This special symposium celebrates the opening of the National Museum of the American Indian’s landmark exhibition, The Great Inka Road: Engineering an Empire, with a fascinating look at the material, political, economic, and religious structures that integrated more than one hundred Native nations and millions of people in the powerful Andean Empire known as the Tawantinsuyu. In this segment, Christine Fiori, Virginia Tech University and Clifford Schexnayder, Eminent Scholar, Emeritus, Arizona State University, speak on “Inka and Modern Engineering in the Andes.”
Christine M. Fiori is the associate director of the Myers-Lawson School of Construction at Virginia Tech. She received her PhD in civil engineering, with a concentration in geotechnical engineering, from Drexel University. Her interest in ancient construction led to a National Science Foundation grant to explore the construction techniques of the Inka, specifically the Inka Road in Perú. She has also led student teams to Vietnam, Kenya, Belize, and Haiti to complete community engagement programs.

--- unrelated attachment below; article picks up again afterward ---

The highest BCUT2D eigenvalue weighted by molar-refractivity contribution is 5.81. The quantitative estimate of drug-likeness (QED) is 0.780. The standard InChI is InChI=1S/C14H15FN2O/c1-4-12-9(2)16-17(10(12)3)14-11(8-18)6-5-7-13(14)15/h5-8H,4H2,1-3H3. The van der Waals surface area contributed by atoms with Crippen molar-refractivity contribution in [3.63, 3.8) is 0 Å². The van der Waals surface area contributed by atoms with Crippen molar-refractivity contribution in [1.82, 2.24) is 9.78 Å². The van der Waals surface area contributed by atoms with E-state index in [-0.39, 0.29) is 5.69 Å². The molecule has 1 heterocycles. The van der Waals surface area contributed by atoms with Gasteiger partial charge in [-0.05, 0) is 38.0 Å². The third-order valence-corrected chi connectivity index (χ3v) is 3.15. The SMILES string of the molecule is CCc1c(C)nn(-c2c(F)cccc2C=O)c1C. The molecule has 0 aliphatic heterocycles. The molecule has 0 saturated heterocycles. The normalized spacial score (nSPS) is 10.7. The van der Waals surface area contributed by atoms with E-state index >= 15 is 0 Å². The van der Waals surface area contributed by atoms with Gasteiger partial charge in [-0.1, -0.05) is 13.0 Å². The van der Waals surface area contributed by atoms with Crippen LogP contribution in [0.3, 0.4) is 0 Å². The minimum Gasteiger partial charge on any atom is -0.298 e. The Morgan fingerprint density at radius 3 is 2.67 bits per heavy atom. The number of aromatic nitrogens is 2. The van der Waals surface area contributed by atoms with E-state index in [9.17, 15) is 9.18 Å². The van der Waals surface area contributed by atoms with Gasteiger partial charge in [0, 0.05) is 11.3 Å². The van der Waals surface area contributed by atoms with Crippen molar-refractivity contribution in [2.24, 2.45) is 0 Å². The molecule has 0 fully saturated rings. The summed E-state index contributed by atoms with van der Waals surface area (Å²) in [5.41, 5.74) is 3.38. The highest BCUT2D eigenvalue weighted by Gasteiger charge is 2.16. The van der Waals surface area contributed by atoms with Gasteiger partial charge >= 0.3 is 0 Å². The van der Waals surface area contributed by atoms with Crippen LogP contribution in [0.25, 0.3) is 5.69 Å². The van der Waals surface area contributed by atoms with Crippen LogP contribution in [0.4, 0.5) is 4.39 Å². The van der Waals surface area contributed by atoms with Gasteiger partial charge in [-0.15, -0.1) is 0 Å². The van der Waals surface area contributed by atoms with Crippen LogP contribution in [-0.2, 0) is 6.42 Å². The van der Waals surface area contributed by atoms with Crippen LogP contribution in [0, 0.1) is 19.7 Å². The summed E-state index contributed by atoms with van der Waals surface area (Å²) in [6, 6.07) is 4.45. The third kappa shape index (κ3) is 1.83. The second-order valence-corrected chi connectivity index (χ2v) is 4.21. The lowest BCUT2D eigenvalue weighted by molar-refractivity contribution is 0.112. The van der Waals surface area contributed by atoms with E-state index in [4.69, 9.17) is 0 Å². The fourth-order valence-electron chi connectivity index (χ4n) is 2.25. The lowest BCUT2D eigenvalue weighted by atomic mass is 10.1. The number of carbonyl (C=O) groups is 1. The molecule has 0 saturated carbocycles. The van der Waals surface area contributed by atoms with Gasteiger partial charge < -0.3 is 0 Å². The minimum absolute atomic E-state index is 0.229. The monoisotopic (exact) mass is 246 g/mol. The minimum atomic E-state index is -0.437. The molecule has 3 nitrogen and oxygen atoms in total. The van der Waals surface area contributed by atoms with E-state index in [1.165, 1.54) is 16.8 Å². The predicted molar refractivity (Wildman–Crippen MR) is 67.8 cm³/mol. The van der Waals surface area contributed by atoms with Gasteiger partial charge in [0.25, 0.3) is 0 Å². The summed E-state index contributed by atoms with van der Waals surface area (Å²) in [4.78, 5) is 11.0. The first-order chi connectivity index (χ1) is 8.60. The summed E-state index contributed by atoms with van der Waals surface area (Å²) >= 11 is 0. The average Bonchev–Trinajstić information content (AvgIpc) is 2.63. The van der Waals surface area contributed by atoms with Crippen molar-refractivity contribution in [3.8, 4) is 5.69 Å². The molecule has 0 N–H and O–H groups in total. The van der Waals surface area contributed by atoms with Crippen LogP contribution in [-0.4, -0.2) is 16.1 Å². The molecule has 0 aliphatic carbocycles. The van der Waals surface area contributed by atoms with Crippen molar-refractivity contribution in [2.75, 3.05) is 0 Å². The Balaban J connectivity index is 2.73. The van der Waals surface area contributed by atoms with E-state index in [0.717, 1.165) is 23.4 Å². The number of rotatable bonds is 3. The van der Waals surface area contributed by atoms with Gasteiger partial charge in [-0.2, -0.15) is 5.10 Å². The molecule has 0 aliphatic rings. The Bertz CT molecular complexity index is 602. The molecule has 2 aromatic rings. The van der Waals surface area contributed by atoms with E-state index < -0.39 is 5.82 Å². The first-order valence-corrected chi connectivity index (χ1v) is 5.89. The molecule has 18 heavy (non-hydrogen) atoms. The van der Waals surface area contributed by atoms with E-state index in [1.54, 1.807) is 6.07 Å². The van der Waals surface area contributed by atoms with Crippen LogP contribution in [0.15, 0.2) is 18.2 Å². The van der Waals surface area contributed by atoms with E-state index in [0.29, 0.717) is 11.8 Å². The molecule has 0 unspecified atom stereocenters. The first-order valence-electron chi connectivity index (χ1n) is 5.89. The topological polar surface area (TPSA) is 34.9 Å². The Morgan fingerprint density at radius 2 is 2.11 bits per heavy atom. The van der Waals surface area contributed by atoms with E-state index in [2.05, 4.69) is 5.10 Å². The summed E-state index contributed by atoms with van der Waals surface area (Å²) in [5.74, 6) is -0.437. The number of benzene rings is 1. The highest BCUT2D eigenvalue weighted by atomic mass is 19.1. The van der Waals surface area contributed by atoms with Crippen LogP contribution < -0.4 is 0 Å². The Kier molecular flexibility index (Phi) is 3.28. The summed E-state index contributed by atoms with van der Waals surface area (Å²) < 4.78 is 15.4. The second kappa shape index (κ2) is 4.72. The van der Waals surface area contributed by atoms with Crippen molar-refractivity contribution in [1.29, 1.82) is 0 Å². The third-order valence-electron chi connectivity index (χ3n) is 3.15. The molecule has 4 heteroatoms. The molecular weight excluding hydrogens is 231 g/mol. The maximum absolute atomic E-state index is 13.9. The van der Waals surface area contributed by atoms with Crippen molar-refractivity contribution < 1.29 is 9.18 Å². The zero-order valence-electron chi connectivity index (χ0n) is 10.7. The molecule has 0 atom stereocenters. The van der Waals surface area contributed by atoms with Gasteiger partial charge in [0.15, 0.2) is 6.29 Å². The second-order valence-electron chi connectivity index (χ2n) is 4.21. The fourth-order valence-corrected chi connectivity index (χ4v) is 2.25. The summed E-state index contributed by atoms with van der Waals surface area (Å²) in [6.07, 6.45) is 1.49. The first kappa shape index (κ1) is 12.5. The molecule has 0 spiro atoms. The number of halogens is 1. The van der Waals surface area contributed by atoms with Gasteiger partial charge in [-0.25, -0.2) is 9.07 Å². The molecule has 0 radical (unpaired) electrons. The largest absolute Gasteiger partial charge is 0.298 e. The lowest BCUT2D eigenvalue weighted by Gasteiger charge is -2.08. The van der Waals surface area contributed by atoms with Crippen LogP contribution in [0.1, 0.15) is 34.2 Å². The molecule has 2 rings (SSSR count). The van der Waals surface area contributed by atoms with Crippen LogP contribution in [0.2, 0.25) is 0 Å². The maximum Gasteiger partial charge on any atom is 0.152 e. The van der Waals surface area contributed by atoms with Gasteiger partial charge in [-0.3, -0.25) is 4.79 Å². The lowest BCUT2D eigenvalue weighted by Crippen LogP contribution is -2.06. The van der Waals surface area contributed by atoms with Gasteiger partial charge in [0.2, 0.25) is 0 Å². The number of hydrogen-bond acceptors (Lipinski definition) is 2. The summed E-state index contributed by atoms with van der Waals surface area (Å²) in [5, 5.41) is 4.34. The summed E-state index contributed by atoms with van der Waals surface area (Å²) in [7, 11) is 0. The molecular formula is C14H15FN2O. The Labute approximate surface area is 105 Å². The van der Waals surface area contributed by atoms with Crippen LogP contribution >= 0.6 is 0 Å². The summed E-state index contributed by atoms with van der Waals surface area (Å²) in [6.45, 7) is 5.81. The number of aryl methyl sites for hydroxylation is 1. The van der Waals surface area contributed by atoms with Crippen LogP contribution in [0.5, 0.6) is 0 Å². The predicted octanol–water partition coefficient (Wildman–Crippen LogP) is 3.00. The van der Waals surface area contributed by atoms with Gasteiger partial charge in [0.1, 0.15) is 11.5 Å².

Clifford Schexnayder is the Emeritus Eminent Scholar at Arizona State University’s Del E. Webb School of Construction. He holds degrees from the Georgia Institute of Technology and Purdue University and has taught construction engineering at Universidad de Piura and Ricardo Palma Universidad in Perú. Before entering academia he worked with major heavy/highway construction contractors. Schexnayder is a member of the National Academy of Construction, the Academia Panamericana de Ingeniería, and is a Distinguished Member of the American Society of Civil Engineers (ASCE).
The symposium was recorded at the Rasmuson Theater of the National Museum of the American Indian on June 25-26, 2015.